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Thousands call for Putin's resignation amid raids, free assembly crackdown

Masked security officials carried boxes from the home of opposition activist Alexei Navalny on 11 June 2012
Masked security officials carried boxes from the home of opposition activist Alexei Navalny on 11 June 2012

REUTERS/Mikhail Voskresenskiy

Thousands of Russian anti-government protesters risked hefty fines and took part in a major rally in Moscow yesterday calling for President Vladimir Putin's resignation and for new elections to be held.

The protest came after police raided the homes of several prominent activists and after Putin approved legislation increasing fines for those who violate protest laws, report IFEX members.

Putin won a third presidential term in March amid protests over alleged fraud in December's parliamentary vote. The "March of Millions" this week was the first big anti-government rally in Russia since Putin's re-election.

The fines under the new law are substantial: 300,000 Rubles (about US$9,000) - up from 1,000 Rubles (US$60) for anyone participating in an unsanctioned rally, and 1 million Rubles for institutions.

The problem, say ARTICLE 19 and Human Rights Watch, is that many of the charges are vague. It's not known, for example, if walking on the grass or littering would lead to excessive fines under the new law, which makes gatherings of people in one place who cause damage to city property an offence.

Human Rights Watch says the new law "seriously undermines free assembly in Russia."

Plus, the changes were rushed through, despite nearly unanimous condemnation from all sectors of civil society.

"President Putin has not followed the recommendations of his own Council for Human Rights and has hastily signed this law into force, turning the screws on those wanting to peacefully express their discontent or opposition," says ARTICLE 19.

Freedom House fears the law "will have a chilling effect on citizen participation in important public policy debates and Russia's democratic processes."

Shortly before the rally, independent media websites, such as Ekho Moskvy radio, went down, reports the International Press Institute (IPI). News agencies reported difficulty reaching the websites of Rain TV and the "Novaya Gazeta" newspaper.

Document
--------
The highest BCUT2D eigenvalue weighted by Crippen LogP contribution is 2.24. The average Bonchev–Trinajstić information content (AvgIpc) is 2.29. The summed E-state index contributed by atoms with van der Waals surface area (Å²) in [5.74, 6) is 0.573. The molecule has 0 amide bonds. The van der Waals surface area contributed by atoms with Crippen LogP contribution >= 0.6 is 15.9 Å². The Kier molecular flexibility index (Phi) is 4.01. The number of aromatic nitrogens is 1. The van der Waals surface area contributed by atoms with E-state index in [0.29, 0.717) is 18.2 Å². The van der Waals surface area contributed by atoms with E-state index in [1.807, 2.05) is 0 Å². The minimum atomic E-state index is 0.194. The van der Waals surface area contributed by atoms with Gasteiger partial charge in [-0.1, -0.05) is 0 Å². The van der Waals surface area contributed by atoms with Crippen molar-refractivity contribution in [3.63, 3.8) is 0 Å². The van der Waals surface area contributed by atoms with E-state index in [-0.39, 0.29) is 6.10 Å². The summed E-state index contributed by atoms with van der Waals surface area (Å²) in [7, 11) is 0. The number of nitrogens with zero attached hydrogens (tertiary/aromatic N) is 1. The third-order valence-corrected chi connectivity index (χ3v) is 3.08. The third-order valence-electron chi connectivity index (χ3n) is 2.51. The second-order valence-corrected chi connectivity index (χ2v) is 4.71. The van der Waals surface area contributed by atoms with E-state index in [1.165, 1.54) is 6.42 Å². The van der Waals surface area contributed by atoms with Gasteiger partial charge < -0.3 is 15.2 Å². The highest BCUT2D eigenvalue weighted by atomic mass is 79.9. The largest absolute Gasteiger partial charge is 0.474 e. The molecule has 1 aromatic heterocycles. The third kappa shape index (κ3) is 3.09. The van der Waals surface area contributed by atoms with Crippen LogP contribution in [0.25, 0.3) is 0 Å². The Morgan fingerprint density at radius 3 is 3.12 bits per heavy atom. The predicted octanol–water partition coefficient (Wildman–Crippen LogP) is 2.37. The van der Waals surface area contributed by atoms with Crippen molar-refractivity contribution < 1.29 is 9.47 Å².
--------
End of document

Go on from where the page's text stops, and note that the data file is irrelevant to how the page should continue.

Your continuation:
But the websites of Kremlin-allied newspapers and state-controlled television stations remained accessible all day, reports IPI, noting the web attacks "appear to be a direct violation of the right of Russia's people to be informed."

Those targeted by police raids on Monday included blogger Alexei Navalny and other leading opposition activists, Ilya Yashin and Sergei Udaltsov, report ARTICLE 19 and Human Rights Watch.

The police said they were searching for evidence linking opposition leaders with riots in Moscow in May, on the eve of Putin's inauguration, says ARTICLE 19. Back then, hundreds were arrested. Russia's Investigative Committee said police "intend to conduct 10 searches in all" on 11 June, say news reports.

Navalny described the police raid as "awesome" in a message on Twitter, saying "they almost carved up the door (this is actually true)."

According to the BBC, he said police removed computer disks containing photos of his children, along with clothes, including a sweatshirt with an opposition slogan.

Police also searched the home of Kseniya Sobchak - a well-known TV presenter and daughter of Putin's late mentor and St. Petersburg Mayor Anatoly Sobchak, reports ARTICLE 19. Sobchak joined the protest movement after the allegedly rigged parliamentary elections in December 2011.

"People barged in at 8am, gave me no chance to get dressed, robbed the apartment, humiliated me," Sobchak said in a Twitter post. "I never thought we would return to such repression in this country."

The searches also triggered a wave of protest from Russian bloggers, who compared the actions to those of Stalin's secret police in the 1930s. According to the BBC, "Hello 1937" was the top Russian-language Twitter trend throughout the day on 11 June.

Federal investigators summoned the opposition leaders to appear for questioning just one hour before the scheduled start of the rally.

Opposition leaders believe the searches and new law, designed to stop them personally from participating in the protest, will actually have the opposite effect - they will galvanise supporters to join the anti-Putin cause.

"It's obvious they are as frightened of us as they are of fire," opposition leader Boris Nemtsov told the rally, reports the BBC. "They are scared of the people's protest."

Reporters Without Borders (RSF) says Putin's regime has also contributed to censorship and repression internationally.

Protesting during the Russian President's recent visit to France, RSF said, "On the pretext of combating terrorism or promoting 'traditional values,' Russia plays a leading role in efforts to suppress freedom of expression and information in many international bodies. It is with Moscow's complicity that the massacres have continued in Syria for more than 14 months and it is with Moscow's support that the crackdown continues in Iran."

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